Book Review: Dungeon Master’s Guide (Version 5)

Dungeon Master’s Guide (Version 5), by Jeremy Crawford, Christopher Perkins, and James Wyatt

During a recent visit to the home of some friends of mine from church [1] for a night of tabletop gaming, I volunteered to be the DM (Dungeon Master) for our next game in a bit more than a week, and as is my general fashion, I like to be prepared for such matters by reading up on them. The last time I had read up on any of these matters it was for Version 3.5, and so there are a few changes in the latest version that I had not been aware of. Suffice it to say that for the reader who is interested in playing tabletop role playing games, as I enjoy doing from time to time where there are sufficient people to do it with, this book is a thorough guide to those who wish to be skilled DMs over the long haul of an extended campaign, and much of the information included in this book is of use to people who are working with long scenarios. Given this, there is a great deal of information that is not required for those who are starting out, and additionally, this book is a summary and not an exhaustive guide of everything one can do when guiding and creating an adventuresome and compelling fantasy world.

In terms of the contents of this book, the organization is straightforward and detailed. The introduction of the book introduces the role of the DM, how to use this book as a resource and guide, and stresses the importance of knowing one’s players and how to best encourage them to roleplay successfully. The first part of the book contains the first two chapters, the first chapter of which discuss elements of worldbuilding such as religion, geography, settlements, languages, organizations and political factions, the role of magic, campaigns, play style, tiers of play, and different subgenres of fantasy that can describe the world, and the second chapter of which discusses how to build a multiverse including not only the material plane (the physical world and other physical planets) but also a variety of other planes that include travel between different planes and a description of the dangers and features of those planes and what might lead a group of higher-level heroes into such dangerous territory. The second part of the book contains chapters three through seven, which give a detailed look at gameplay. Chapter three involves the creation of adventures, including taking advantage of published adventures (something I plan on doing at the beginning of the campaign I DM) and structuring adventures as well as creating encounters and allowing for random encounters. Chapter four gives advice on how to design NPCs, ranging from NPC party members to contacts, hirelings, extras, and villains. Chapter five discusses adventure environments, mapping dungeons, wildernesses, and settlements where adventures take place, and which root adventures in a firm sense of place where player characters develop a sense of belonging and commitment. The sixth chapter looks at what happens between adventures, including linking adventures and dealing with recurring expenses and downtime activities that set up future activities. The seventh and longest chapter gives a detailed breakdown and explanation of treasure, mostly magic items, that can be found in adventures. The third section of the book examines larger matters of running the game including objects, combat, chases, diseases, siege equipment, mental health, experience points, and a chapter that looks at creating monsters, spells, magic items, and new character options for the particularly seasoned DM. The book then closes with four appendices on random dungeons, monster lists, maps, and inspiration, followed by an index.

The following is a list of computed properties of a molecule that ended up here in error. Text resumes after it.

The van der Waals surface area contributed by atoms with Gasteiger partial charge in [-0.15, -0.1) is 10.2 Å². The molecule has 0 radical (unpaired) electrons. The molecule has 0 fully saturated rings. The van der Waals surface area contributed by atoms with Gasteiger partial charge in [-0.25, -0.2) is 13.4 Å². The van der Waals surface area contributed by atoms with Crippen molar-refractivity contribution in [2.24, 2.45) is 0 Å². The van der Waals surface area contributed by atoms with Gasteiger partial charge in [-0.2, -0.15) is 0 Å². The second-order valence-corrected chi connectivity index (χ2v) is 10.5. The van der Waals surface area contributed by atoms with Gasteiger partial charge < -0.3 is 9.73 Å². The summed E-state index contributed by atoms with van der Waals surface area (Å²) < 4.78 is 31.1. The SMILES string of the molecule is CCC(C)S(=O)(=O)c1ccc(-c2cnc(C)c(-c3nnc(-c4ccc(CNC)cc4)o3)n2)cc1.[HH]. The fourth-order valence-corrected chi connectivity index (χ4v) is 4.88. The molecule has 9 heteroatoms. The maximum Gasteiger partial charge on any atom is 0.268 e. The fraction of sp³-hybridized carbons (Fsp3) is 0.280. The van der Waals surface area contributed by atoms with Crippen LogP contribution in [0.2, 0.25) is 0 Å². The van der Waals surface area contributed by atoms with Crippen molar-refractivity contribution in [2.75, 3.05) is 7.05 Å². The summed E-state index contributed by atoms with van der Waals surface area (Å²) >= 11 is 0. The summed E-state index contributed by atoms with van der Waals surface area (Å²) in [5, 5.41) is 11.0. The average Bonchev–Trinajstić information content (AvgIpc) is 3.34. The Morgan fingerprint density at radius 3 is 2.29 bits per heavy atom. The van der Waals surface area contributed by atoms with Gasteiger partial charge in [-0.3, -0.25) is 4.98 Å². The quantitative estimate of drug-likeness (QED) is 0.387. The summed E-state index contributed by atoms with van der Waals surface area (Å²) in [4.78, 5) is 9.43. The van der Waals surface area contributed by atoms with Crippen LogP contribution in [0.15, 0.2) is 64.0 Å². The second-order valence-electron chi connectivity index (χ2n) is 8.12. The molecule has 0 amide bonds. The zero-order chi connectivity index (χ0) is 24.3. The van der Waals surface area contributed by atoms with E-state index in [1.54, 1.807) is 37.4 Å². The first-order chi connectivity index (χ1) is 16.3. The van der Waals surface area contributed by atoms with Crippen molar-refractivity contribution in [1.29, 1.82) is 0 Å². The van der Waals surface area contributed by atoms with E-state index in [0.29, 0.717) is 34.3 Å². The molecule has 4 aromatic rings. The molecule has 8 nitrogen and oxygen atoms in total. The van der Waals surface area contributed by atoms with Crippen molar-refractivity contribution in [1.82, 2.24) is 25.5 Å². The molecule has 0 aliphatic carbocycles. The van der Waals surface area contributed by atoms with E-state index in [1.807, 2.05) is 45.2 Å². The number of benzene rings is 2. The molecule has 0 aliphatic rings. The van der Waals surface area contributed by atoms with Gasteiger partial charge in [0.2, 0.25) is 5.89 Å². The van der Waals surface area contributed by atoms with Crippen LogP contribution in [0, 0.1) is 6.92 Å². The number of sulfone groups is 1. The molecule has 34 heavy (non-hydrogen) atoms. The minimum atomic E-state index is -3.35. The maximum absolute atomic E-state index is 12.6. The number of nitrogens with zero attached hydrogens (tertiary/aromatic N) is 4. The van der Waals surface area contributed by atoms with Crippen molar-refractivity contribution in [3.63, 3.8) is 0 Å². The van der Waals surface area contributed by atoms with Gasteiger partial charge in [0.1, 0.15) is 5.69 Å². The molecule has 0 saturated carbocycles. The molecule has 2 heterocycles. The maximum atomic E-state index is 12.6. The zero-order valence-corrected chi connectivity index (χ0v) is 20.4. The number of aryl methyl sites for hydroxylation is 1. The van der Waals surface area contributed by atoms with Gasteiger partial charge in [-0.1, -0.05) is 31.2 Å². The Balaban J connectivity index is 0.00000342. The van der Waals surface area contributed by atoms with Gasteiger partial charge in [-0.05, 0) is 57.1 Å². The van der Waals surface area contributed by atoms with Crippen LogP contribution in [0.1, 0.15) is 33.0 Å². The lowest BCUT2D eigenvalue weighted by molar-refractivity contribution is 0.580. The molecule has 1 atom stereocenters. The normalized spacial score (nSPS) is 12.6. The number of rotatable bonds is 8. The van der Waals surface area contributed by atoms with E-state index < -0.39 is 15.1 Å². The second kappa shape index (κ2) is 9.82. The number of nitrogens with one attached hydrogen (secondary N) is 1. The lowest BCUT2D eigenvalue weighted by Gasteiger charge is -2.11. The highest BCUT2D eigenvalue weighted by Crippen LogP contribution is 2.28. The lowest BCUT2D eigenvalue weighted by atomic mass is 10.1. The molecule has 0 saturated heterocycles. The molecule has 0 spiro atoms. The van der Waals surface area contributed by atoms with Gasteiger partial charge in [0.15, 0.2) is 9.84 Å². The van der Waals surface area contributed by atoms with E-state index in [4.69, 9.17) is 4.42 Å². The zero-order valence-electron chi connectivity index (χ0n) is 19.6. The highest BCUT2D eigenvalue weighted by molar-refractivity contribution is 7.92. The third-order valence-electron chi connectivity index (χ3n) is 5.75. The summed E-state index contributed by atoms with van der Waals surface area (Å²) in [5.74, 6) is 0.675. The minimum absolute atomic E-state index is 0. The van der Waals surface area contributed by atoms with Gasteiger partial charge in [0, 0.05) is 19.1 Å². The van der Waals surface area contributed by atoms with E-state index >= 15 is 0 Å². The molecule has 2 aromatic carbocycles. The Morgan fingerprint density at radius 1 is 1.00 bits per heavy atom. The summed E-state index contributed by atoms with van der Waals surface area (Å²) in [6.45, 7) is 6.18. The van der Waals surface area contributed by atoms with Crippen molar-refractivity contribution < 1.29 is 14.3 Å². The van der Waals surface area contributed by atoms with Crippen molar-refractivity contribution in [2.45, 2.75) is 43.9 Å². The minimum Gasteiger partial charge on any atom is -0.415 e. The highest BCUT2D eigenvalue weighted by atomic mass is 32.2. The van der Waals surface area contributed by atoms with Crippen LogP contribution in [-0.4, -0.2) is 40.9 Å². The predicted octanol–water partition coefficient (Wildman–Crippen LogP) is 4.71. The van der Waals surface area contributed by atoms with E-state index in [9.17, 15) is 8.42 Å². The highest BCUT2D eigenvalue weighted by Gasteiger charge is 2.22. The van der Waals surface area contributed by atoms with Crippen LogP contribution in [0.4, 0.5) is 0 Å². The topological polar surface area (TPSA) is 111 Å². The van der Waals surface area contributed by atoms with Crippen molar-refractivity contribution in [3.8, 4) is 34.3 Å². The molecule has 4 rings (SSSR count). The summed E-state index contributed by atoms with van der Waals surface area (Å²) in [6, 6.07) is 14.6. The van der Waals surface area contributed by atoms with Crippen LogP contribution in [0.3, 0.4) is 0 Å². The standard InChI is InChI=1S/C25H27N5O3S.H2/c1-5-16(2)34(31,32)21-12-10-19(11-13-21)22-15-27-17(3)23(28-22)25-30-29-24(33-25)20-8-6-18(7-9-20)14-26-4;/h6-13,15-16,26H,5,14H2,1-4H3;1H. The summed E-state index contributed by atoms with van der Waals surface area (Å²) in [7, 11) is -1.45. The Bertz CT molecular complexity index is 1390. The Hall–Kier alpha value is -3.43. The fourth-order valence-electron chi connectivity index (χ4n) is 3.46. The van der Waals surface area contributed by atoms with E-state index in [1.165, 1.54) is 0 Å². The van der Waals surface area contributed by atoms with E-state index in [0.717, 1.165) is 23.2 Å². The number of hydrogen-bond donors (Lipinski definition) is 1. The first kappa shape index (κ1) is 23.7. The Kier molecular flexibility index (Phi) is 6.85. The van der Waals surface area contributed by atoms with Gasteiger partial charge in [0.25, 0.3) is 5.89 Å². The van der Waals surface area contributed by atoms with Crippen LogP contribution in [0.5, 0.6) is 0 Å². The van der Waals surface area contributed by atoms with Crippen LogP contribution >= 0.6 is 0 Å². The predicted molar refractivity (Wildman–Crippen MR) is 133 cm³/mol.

It is clear that a book like this has a particular target audience in mind, and forms part of the core literature for those who enjoy and participate in story-based role playing games. As such it is a notable and successful reference guide that can be of use to those who are serving to run and organize such games, giving far more items and statistics than anyone needs to use, and also providing encouragement and resources for people to become proficient and then move beyond it, possibly. The main area of criticism that one can have is that the book is somewhat unbalanced in its contents, as the book is about three hundred pages, more than a hundred of which are devoted to one small part of one chapter. It is possible the book could have given more detail to areas of geography and worldbuilding had so much space been taken up by detailed explanation of magical items. It is pretty clear that this book focuses on the loot, which makes sense as that is likely what many players would like to focus on as well. Such an imbalance makes this book a bit harder to read, though.

[1] See, for example:

About nathanalbright

I'm a person with diverse interests who loves to read. If you want to know something about me, just ask.
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